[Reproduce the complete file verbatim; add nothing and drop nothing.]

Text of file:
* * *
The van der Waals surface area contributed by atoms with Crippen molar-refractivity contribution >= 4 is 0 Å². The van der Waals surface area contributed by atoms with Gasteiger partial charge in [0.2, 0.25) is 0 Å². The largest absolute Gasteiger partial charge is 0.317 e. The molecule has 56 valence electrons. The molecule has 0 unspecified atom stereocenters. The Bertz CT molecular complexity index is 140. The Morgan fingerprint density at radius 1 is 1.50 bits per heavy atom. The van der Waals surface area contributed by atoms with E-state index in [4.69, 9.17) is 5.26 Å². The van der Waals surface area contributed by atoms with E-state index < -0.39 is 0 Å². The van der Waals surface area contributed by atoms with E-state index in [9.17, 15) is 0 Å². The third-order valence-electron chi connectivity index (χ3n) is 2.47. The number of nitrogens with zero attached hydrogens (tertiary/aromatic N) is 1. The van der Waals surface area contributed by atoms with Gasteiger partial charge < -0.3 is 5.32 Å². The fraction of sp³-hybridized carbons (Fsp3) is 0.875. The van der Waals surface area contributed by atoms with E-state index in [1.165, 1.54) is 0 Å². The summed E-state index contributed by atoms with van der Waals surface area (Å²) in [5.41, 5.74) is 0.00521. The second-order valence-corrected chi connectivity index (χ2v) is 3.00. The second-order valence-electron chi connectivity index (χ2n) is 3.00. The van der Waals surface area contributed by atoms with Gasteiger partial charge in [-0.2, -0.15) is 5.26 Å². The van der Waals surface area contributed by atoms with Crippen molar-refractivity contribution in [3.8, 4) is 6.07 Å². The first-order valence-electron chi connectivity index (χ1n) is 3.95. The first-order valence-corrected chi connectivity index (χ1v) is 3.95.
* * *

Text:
The van der Waals surface area contributed by atoms with Crippen molar-refractivity contribution >= 4 is 0 Å². The van der Waals surface area contributed by atoms with Gasteiger partial charge in [0.2, 0.25) is 0 Å². The largest absolute Gasteiger partial charge is 0.317 e. The molecule has 56 valence electrons. The molecule has 0 unspecified atom stereocenters. The Bertz CT molecular complexity index is 140. The Morgan fingerprint density at radius 1 is 1.50 bits per heavy atom. The van der Waals surface area contributed by atoms with E-state index in [4.69, 9.17) is 5.26 Å². The van der Waals surface area contributed by atoms with E-state index < -0.39 is 0 Å². The van der Waals surface area contributed by atoms with E-state index in [9.17, 15) is 0 Å². The third-order valence-electron chi connectivity index (χ3n) is 2.47. The number of nitrogens with zero attached hydrogens (tertiary/aromatic N) is 1. The van der Waals surface area contributed by atoms with Gasteiger partial charge < -0.3 is 5.32 Å². The fraction of sp³-hybridized carbons (Fsp3) is 0.875. The van der Waals surface area contributed by atoms with E-state index in [1.165, 1.54) is 0 Å². The summed E-state index contributed by atoms with van der Waals surface area (Å²) in [5.41, 5.74) is 0.00521. The second-order valence-corrected chi connectivity index (χ2v) is 3.00. The second-order valence-electron chi connectivity index (χ2n) is 3.00. The van der Waals surface area contributed by atoms with Gasteiger partial charge in [-0.2, -0.15) is 5.26 Å². The van der Waals surface area contributed by atoms with Crippen molar-refractivity contribution in [3.8, 4) is 6.07 Å². The first-order valence-electron chi connectivity index (χ1n) is 3.95. The first-order valence-corrected chi connectivity index (χ1v) is 3.95.